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S104 Targeting the bacterial cytoskeleton of CF pathogens for antimicrobial development–A cautionary tale?
  1. SC Carnell1,
  2. JD Perry2,
  3. D Vollmer3,
  4. J Biboy3,
  5. M Facchini4,
  6. A Bragonzi4,
  7. A Vergunst5,
  8. W Vollmer3,
  9. CMA Khan3,
  10. A De Soyza1
  1. 1Institute for Cellular Medicine, University of Newcastle, Newcastle-upon-Tyne, UK
  2. 2Department of Microbiology, Freeman Hospital, Newcastle-upon-Tyne, UK
  3. 3Centre for Bacterial Cell Biology, University of Newcastle, Newcastle-upon-Tyne, UK
  4. 4Infections & Cystic Fibrosis Unit, San Raffaele Scientific Institute, Milan, Italy
  5. 5INSERM U1047, UFR Medecine, Nimes, France


Background Burkholderia cepacia complex (BCC) bacteria are opportunistic pathogens that cause severe lung infections in cystic fibrosis (CF). Treatment of BCC infections is difficult due to the inherent multidrug resistance of BCC. There is a pressing need to find new bacterial targets for antimicrobials. We have previously shown that the novel compound Q22, which is related to A22 and inhibits the bacterial cytoskeletal protein MreB, inhibits growth of BCC bacteria.

Aims We aimed to further analyse the phenotypic effects of Q22 treatment on BCC virulence traits to assess its feasibility as an antimicrobial.

Methods BCC bacteria were grown in the presence of Q22 and a broad phenotypic analysis was performed, including resistance to H2O2 induced oxidative stress, changes in inflammatory potential of cell surface components and in vivo drug toxicity studies. The influence of Q22 treatment on inflammatory potential was measured by monitoring the cytokine responses of BCC whole cell lysates, purified lipopolysaccharide and purified peptidoglycan extracted from bacterial cultures grown in the presence or absence of Q22 in differentiated THP-1 cells. Compound Q22 was also assessed for toxicity in both zebrafish and mouse infection models.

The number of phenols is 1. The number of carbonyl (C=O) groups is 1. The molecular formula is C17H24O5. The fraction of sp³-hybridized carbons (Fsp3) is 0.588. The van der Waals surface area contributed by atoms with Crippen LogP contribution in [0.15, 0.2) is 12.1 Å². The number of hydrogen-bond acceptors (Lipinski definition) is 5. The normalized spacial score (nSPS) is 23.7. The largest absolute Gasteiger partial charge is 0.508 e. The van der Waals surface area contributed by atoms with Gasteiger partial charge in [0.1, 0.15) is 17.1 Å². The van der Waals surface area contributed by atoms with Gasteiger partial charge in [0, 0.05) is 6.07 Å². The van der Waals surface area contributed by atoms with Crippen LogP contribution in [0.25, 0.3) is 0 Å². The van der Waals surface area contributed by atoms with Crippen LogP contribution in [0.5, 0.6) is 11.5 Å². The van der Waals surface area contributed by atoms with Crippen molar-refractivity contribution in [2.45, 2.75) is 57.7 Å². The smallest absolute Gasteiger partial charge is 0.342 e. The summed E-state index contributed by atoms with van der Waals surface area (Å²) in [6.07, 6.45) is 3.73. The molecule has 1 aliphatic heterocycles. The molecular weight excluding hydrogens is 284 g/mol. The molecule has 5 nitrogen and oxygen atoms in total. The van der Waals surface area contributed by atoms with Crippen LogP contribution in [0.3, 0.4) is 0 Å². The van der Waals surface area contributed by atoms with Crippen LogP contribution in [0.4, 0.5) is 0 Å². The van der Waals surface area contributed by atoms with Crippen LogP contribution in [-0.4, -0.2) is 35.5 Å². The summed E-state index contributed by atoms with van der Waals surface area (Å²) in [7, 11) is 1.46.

Results BCC bacteria grown in the presence of Q22 displayed varying levels of resistance to H2O2 induced oxidative stress with some strains showing increased resistance upon Q22 treatment. An increased response in pro inflammatory activity elected by whole Q22 treated bacterial lysate was observed for cytokines TNFa and IL-1b but this was variable between strains. Further dissection of this response is under investigation. Despite minimal toxicity previously shown in vitro with primary CF cell lines, in vivo studies demonstrated Q22 toxicity in both zebrafish and mouse infection models.

Conclusions In the case of BCC bacteria destabilisation of the bacterial cytoskeleton using compounds such as Q22 can lead to unexpected increases of in vitro virulence-related traits. These changes appear to vary depending on strain and species. Future development of antimicrobials targeting the BCC bacterial cytoskeleton may be hampered if such effects translate into the in vivo environment of CF infection.

Work supported by Newcastle-Upon-Tyne Hospitals Special Trustees & Italian CF Research Foundation (FFC).

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